—Do I base my self-worth on what I can accomplish?

—Am I trying to please people?

—Am I more interested in rules than relationships? Do I help out at chapel so I don’t have to talk to people? Do I keep the house spotless, working late into the night, so I don’t have to be intimate with my husband?

Honestly, being busy is killing us, body and spirit. May we have the courage to do a gut-check on how busy the Lord would have us be.

The Truth About Lies

“No, it’s fine.” The words were meant to be flippant, but they fell hard—hammered into stone.

I was the youngest in a youth group of 3 girls. As far as I knew these two were the only other committed Christians in my school, in my small town and I desperately wanted to be a part. If a little playing the clown, taking some teasing was the entrance fee, I’d pay. In the classic annoying little sister tale, I earned the nickname off my last name, “Spacey Stacey.”

Sometimes it is hard to recognize that you are choosing a path.

One girl’s conscience was pricked, perhaps by her parents when she got home. She called to see if I was o.k.; if this new identity bothered me.

With a sideways glance at my mom, I pulled the phone’s cord to the end, reaching as much privacy as I could and then fidgeted with its tightening coils. 

Sometimes you don’t realize you are bowing to an idol.

Half-truths. White lies we call them, trying to deceive ourselves about our lies. And our culture seemingly needs this tension belt to run. Somehow it’s too hard to say, “Yes, it bothers me, but I don’t want to jeopardize our friendship.” 

The horse country in Gulliver’s Travels was incredulous that man would use language to deceive, “For he argued thus: that the use of speech was to make us understand one another, and to receive information of facts; now if anyone said the thing which was not, these ends were defeated.” 

“Do not lie,” the ancient scriptures say clearly, authoritatively, with finality. It’s part of the “love your neighbor as yourself,” second-greatest command.

And again in Colossians, it says you used to walk in the life that had filthy language and deceit, but you have taken off your old self.

I wonder about that new life. I wonder what it will be like in heaven when the truth we say to others will not hurt them. I wonder if the truth said to us will not wound us.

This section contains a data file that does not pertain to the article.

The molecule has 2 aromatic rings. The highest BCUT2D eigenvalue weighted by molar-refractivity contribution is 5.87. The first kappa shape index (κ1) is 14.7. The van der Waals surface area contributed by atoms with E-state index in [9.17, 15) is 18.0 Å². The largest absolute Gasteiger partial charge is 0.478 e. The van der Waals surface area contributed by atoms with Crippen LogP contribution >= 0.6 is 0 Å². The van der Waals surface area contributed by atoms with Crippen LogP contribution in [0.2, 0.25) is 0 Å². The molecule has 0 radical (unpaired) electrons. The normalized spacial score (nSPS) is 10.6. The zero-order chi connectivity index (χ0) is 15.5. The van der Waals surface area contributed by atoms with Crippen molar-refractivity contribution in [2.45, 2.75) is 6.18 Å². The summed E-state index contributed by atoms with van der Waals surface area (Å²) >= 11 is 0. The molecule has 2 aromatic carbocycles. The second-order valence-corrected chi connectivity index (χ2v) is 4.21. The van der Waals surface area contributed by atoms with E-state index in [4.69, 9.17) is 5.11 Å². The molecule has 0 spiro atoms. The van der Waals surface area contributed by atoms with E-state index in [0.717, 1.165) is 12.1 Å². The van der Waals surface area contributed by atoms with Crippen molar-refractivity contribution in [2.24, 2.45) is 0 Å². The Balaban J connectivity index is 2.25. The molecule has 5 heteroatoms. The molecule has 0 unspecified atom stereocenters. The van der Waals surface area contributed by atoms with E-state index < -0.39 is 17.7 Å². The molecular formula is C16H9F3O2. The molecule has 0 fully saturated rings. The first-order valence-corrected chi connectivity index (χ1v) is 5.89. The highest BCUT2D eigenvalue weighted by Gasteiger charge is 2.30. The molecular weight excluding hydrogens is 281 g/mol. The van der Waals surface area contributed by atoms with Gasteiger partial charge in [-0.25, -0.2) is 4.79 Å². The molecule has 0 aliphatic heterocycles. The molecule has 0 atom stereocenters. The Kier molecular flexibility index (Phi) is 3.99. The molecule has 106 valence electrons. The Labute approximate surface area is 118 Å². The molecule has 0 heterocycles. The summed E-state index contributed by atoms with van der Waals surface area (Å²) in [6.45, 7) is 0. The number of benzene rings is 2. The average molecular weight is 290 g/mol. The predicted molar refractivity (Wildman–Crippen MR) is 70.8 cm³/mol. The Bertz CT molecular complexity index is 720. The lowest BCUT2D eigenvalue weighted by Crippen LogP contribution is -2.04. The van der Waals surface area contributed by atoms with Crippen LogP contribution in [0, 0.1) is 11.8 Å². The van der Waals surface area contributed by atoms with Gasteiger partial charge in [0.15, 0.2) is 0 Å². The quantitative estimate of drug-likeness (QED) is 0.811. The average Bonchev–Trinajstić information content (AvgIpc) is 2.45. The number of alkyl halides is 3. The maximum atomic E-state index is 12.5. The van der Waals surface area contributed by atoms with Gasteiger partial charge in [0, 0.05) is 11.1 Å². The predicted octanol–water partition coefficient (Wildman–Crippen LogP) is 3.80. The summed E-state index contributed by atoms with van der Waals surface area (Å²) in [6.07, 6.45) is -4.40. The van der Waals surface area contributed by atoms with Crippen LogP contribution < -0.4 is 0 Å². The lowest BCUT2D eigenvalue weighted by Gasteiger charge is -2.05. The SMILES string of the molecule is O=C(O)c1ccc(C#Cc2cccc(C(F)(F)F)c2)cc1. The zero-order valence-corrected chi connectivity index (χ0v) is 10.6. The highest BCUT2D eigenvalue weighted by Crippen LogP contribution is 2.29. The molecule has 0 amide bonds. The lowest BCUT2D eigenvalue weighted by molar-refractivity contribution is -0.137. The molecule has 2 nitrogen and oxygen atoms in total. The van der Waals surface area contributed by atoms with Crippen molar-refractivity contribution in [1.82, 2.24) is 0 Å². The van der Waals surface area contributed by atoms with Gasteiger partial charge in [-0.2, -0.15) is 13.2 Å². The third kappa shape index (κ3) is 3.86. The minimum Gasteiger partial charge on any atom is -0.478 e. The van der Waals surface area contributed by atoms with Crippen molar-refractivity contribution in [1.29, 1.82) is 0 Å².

It’s hard to imagine. 

Our culture holds relationships together with little white lies: “No, you don’t look fat. Yes, I’m so glad you called. I’d love to do that.”

Could we truly be set free by truth—hard, ugly truth that we feel in this fallen world?

How’s it going?

Oh, I’m fine.

How’s work?

Oh, fine.

How does your kid like school?

Oh, fine—fine—fine

Someday the truth will set us free. But do I have the courage to pull that thread until it completely unravels and leaves me naked?

Or for now do I continue to say, ‘It’s fine.’

I learned early some of the many places we don’t expose ourselves. While I went on to have a pretty good relationship with those high school girls, it took a lot longer to build intimacy as I was still locked in the self-imposed prison of pretending to be whatever I thought they wanted. 

So decades later, when a friend texted to ask a favor, it sent me into a familiar tail-spin. What she was asking for would require a couple of hours from me—later that day. I very badly wanted to help, but to do so would have disrupted a lot of things. Once again I was faced with a choice between the truth and hiding. I felt forced to put the relationship in jeopardy and tell her, ‘I can’t.’

Blessed are the peacemakers, not so much the people-pleasers.

Days later, she texted for advice on an issue. I was shocked to see the words “I know I can trust your thoughts, that you will tell me the truth.” Our friendship continued, and went deeper because I quit hiding.